Lavrov blamed Washington’s “irresponsible behaviour” for the “fragile” state of the nuclear deal and called on European signatories to help resolve the situation.

"I believe the only practical steps that need to be taken in order to resolve the situation... is to convince all remaining participants to fulfil their obligations," he said.

UN inspectors said Iran had continued to comply with the deal after the US withdrawal.

Washington's European allies, which opposed the US pull-out, have tried and failed to come up with ways to soften the economic impact on Iran of the US move while urging Tehran to continue to comply.

Under the landmark deal agreed by US President Donald Trump's predecessor Barack Obama, the six parties to the agreement were supposed to lift nuclear-related sanctions on Iran in return for it reining in its nuclear activities to ease fears it was seeking the capability to produce an atomic bomb.

But the promised sanctions relief has failed to materialise as European and Asian banks and oil companies have moved swiftly to abide by the renewed US sanctions for fear of financial or commercial repercussions.

China, France say pact must be upheld

China on Wednesday called on all parties to uphold the nuclear deal.

"Maintaining and implementing the comprehensive agreement is the shared responsibility of all parties," said Chinese foreign ministry spokesman Geng Shuang at a regular press briefing.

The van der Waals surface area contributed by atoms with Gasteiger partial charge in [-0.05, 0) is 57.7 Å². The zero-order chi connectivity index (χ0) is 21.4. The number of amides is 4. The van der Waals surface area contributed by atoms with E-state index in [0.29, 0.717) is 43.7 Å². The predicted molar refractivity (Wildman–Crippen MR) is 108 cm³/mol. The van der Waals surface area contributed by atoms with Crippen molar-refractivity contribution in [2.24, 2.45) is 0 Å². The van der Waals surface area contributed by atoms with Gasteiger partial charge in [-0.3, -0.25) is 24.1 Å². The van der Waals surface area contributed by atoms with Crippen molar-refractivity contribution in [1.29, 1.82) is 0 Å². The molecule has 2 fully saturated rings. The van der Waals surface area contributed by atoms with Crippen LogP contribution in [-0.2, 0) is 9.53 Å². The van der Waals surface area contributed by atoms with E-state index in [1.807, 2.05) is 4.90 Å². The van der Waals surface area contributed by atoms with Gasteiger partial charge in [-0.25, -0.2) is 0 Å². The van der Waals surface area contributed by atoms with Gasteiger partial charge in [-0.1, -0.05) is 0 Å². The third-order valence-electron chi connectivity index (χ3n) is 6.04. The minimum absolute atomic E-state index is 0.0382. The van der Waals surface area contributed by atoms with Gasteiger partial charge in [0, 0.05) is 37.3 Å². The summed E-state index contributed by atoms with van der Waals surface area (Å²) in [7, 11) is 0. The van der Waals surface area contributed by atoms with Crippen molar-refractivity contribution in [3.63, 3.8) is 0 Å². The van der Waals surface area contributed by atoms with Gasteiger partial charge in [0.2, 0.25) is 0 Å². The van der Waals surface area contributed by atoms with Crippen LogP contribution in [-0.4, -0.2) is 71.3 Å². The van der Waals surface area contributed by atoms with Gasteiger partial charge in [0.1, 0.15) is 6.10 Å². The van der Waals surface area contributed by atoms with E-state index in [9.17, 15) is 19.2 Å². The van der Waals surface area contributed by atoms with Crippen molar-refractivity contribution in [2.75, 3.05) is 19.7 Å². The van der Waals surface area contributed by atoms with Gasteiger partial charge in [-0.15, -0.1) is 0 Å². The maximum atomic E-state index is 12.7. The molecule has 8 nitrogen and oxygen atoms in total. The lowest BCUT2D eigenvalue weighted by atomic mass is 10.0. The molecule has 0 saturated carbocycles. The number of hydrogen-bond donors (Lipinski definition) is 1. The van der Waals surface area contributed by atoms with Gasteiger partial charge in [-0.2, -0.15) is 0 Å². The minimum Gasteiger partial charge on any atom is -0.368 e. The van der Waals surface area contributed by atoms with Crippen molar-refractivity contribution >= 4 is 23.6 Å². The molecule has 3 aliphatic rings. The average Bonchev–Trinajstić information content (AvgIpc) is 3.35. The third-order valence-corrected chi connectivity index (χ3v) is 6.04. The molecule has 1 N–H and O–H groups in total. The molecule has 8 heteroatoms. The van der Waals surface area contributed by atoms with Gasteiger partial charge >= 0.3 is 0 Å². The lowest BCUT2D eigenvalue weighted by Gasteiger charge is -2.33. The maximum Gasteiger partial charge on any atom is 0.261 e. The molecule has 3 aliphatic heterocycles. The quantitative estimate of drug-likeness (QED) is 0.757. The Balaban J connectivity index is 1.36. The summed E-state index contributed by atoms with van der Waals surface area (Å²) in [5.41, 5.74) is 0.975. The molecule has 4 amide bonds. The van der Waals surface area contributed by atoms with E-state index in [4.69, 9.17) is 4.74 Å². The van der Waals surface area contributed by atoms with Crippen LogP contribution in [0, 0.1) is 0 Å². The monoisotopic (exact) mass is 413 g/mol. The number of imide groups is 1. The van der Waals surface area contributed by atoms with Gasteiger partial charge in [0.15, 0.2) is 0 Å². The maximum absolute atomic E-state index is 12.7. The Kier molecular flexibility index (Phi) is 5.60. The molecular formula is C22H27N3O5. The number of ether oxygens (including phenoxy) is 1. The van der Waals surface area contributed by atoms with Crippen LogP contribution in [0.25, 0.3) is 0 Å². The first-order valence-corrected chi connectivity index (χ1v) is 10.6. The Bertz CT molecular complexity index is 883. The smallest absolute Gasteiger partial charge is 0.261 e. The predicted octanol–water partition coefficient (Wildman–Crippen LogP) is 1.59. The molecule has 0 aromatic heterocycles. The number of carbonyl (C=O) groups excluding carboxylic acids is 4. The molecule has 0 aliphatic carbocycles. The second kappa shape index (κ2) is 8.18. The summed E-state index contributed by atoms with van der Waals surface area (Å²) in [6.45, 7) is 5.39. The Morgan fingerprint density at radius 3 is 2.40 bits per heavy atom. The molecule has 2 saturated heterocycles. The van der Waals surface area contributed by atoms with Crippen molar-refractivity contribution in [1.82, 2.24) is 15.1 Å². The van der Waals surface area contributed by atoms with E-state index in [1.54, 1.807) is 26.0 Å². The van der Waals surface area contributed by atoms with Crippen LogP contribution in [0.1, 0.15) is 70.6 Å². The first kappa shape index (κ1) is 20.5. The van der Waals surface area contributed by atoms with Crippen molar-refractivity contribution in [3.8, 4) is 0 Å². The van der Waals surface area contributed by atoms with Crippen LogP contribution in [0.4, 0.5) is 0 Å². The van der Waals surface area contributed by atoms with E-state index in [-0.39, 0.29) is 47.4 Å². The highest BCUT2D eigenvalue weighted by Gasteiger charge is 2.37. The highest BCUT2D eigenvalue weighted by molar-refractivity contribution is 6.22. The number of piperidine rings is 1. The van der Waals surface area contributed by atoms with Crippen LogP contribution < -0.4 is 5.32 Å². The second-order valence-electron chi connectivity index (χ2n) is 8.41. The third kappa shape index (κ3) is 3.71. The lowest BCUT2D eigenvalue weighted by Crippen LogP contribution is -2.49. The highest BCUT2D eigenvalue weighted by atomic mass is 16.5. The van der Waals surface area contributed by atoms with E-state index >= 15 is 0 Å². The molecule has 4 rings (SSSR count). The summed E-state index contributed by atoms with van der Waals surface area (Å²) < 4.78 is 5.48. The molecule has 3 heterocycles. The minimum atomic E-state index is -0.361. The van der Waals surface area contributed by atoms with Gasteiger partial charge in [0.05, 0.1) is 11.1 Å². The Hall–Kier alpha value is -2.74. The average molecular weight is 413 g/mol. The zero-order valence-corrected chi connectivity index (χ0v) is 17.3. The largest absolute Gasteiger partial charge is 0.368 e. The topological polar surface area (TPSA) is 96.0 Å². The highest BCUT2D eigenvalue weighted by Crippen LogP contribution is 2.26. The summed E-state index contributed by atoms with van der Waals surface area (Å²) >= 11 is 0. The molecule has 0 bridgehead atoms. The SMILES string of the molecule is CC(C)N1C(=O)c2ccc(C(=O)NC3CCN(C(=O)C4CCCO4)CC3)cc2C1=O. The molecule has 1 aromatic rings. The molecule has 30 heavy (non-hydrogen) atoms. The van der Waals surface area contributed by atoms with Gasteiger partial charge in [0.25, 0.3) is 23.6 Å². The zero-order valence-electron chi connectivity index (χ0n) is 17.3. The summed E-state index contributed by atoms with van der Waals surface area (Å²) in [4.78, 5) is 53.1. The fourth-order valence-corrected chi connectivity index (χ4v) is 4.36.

The foreign ministry added that China "resolutely opposes" unilateral US sanctions against Iran.

France's Defence Minister Florence Parly also said France wants to keep the nuclear deal alive but warned Iran it could face more sanctions if it did not honour its part of the deal.

"Today nothing would be worse than Iran, itself, leaving this agreement," Parly told BFM TV.

On Tuesday, before Iran’s announcements, a French presidential source said, "We sent messages to Tehran to say that we were determined to implement the agreement, that we really wanted them to stay in this agreement even though we took into account the complexity of the situation and passed on the same messages to our American allies."

A second French official later said that if Tehran failed to comply with the deal, the issue would be treated through a dispute mechanism under the accord itself, which could lead to the reimposition of UN Security Council sanctions.

US steps up war of words

Iran’s move came as Washington stepped up its war of words against Tehran, with US Secretary of State Mike Pompeo making a hastily organised visit to neighbouring Iraq where he accused Iran of planning "imminent" attacks.

Adding to the tensions, Washington announced it was deploying an aircraft carrier strike group with several nuclear-capable B-52 bombers to the Middle East and national security adviser John Bolton warned Washington would respond with "unrelenting force" to any attack by Tehran.

The US last week stopped issuing waivers for countries importing Iranian crude oil, a crucial source of cash for Iran's government. It also halted waivers allowing Iran to store excess heavy water in Oman and to swap enriched uranium for raw yellowcake with Russia.